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Duluth assisted living center ramps up safety measures amid COVID-19 concerns

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DULUTH, MN-A senior living facility in Duluth has been ramping up their safety measures to make sure COVID-19 doesn't become a reality there.

KBJR 6's Lyanne Valdez visited Keystone Bluffs Wednesday to check out the measures. Before she and Photojournalist Wyatt Buckner were allowed inside they had to make sure their temps weren't above 100.4 degrees, fill out a questionnaire about recent travel/how they felt, and sanitize their hands.

92-year-old Shirley Hoppenyan

For 92-year-old Shirley Hoppenyan, laughter is the best medicine.

"And it doesn't cost anything!" says Hoppenyan.

A dose of that has been getting her and her friends through the days.

"Everything has to be fun, get them laughing and they feel better," says Hoppenyan.

Shirley knows what's been happening lately with COVID-19, she watches the news at night.

"I'm not a TV person until 6'oclock at night then I turn it on and watch the news," says Hoppenyan.

So when her assisted living facility had to implement new safety measures, she understood.
"They're doing what they have to do and I appreciate it and I think most people do because we don't want to be sick," says Hoppenyan.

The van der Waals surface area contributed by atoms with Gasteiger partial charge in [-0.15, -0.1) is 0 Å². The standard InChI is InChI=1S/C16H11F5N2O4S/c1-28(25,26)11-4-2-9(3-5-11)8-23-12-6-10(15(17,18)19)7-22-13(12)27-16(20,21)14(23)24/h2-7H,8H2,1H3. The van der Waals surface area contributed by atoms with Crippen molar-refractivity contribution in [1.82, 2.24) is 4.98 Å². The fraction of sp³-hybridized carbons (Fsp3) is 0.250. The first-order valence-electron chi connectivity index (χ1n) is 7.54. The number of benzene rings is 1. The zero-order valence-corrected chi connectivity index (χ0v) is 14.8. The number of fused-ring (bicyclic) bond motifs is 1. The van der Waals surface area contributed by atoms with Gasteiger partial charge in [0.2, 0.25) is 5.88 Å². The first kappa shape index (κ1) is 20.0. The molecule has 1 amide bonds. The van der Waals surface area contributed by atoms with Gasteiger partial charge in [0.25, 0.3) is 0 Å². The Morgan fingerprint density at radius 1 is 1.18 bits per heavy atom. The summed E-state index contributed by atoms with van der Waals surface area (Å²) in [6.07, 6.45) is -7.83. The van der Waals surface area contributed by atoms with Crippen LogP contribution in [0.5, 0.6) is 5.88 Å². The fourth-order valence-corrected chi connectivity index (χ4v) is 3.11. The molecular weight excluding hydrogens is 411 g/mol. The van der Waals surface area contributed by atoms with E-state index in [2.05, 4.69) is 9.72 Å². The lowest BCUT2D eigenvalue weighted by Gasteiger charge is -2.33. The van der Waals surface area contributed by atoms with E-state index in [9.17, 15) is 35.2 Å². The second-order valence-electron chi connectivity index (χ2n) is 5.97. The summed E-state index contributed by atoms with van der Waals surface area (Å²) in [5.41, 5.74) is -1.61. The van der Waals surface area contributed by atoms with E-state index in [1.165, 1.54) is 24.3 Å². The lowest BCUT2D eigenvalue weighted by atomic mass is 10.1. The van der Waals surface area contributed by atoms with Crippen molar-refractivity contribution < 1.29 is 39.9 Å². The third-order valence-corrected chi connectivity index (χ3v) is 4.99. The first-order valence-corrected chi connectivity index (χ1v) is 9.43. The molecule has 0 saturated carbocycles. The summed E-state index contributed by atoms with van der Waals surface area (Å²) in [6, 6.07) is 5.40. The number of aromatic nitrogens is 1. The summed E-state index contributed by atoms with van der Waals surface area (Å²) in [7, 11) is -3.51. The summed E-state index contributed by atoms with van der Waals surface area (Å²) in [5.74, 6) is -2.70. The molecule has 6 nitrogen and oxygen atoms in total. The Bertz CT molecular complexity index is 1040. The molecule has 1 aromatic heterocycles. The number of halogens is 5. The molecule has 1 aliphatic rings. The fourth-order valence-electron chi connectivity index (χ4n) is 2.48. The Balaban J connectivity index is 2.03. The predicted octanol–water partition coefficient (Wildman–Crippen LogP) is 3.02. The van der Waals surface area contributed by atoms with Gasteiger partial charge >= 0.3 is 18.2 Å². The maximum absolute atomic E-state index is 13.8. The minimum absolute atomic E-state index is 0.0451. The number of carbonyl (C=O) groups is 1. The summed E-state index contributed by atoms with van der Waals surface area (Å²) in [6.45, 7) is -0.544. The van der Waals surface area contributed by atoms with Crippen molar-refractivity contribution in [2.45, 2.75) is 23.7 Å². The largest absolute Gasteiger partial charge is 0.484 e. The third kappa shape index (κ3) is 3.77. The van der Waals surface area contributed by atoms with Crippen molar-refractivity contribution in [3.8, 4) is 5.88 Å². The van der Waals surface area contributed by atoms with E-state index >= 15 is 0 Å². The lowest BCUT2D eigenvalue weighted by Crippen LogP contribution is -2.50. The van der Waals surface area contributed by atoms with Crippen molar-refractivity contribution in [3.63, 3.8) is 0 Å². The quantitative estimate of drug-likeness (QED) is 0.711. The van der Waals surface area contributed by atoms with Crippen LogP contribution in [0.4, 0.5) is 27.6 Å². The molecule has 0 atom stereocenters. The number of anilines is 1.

On Wednesday, Keystone Bluffs changed how the nearly 100 residents will dine.
"We created a horse show style of dining. Dining will be three times so we can reduce the sizes in the dining room," says CEO of Keystone Bluffs, Natalie Zeleznikar.

The staff has also added multiple hand sanitizer dispensers all over their building and activities for seniors have been cut in size.

"We've also gone one step further where we are going to have activities with groups of ten," says Zeleznikar.

Anyone coming in also has to go through some safety measures.
"We temp everybody before they're coming into any of our facilities, and we have a log sheet that asks if they've traveled outside the U.S. if they've had any exposure to anyone, any coughing, sore throat, fever," "Packages are delivered outside, medications we pick them up and have a system to get them," says Zeleznikar.

The safety measures have been changing by the day, but their goal will always stay the same.
"Our number one priority is to protect the whole and to try to avoid large numbers becoming infected," says Zeleznikar.

And as for Shirly, she likes it here, a lot.
"The staff here is so good. They will do anything you say… except give you a bottle of rum!" says Hoppenyan.

For now, family members are still not allowed to visit their loved ones, but they do have a line they're able to call and talk.

Lyanne Valdez

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